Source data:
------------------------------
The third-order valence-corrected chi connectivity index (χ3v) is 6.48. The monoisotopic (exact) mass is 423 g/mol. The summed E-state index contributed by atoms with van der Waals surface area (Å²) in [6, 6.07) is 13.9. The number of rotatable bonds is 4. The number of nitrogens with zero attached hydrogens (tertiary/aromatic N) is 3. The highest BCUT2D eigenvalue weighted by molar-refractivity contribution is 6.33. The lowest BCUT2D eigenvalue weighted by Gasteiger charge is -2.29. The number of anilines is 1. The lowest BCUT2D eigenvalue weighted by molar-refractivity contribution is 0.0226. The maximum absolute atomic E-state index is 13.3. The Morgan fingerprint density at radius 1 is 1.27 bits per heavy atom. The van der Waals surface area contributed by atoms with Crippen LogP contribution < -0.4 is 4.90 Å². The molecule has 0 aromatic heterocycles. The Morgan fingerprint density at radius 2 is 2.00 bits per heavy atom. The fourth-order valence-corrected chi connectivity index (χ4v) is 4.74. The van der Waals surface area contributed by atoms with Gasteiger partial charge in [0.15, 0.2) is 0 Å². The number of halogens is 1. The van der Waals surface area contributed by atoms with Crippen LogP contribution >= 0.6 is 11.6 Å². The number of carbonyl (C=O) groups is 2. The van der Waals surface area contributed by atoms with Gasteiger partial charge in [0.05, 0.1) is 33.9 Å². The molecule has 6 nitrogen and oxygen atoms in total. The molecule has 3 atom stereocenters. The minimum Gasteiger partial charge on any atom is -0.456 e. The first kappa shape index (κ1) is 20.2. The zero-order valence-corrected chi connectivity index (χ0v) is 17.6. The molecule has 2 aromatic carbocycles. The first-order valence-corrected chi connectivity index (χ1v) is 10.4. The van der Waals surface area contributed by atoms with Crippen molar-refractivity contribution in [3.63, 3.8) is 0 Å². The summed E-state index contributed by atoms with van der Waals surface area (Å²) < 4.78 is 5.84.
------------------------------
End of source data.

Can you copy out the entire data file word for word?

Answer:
The third-order valence-corrected chi connectivity index (χ3v) is 6.48. The monoisotopic (exact) mass is 423 g/mol. The summed E-state index contributed by atoms with van der Waals surface area (Å²) in [6, 6.07) is 13.9. The number of rotatable bonds is 4. The number of nitrogens with zero attached hydrogens (tertiary/aromatic N) is 3. The highest BCUT2D eigenvalue weighted by molar-refractivity contribution is 6.33. The lowest BCUT2D eigenvalue weighted by Gasteiger charge is -2.29. The number of anilines is 1. The lowest BCUT2D eigenvalue weighted by molar-refractivity contribution is 0.0226. The maximum absolute atomic E-state index is 13.3. The Morgan fingerprint density at radius 1 is 1.27 bits per heavy atom. The van der Waals surface area contributed by atoms with Crippen LogP contribution < -0.4 is 4.90 Å². The molecule has 0 aromatic heterocycles. The Morgan fingerprint density at radius 2 is 2.00 bits per heavy atom. The fourth-order valence-corrected chi connectivity index (χ4v) is 4.74. The van der Waals surface area contributed by atoms with Gasteiger partial charge in [0.15, 0.2) is 0 Å². The number of halogens is 1. The van der Waals surface area contributed by atoms with Crippen LogP contribution >= 0.6 is 11.6 Å². The number of carbonyl (C=O) groups is 2. The van der Waals surface area contributed by atoms with Gasteiger partial charge in [0.05, 0.1) is 33.9 Å². The molecule has 6 nitrogen and oxygen atoms in total. The molecule has 3 atom stereocenters. The minimum Gasteiger partial charge on any atom is -0.456 e. The first kappa shape index (κ1) is 20.2. The zero-order valence-corrected chi connectivity index (χ0v) is 17.6. The molecule has 2 aromatic carbocycles. The first-order valence-corrected chi connectivity index (χ1v) is 10.4. The van der Waals surface area contributed by atoms with Crippen molar-refractivity contribution in [3.63, 3.8) is 0 Å². The summed E-state index contributed by atoms with van der Waals surface area (Å²) < 4.78 is 5.84.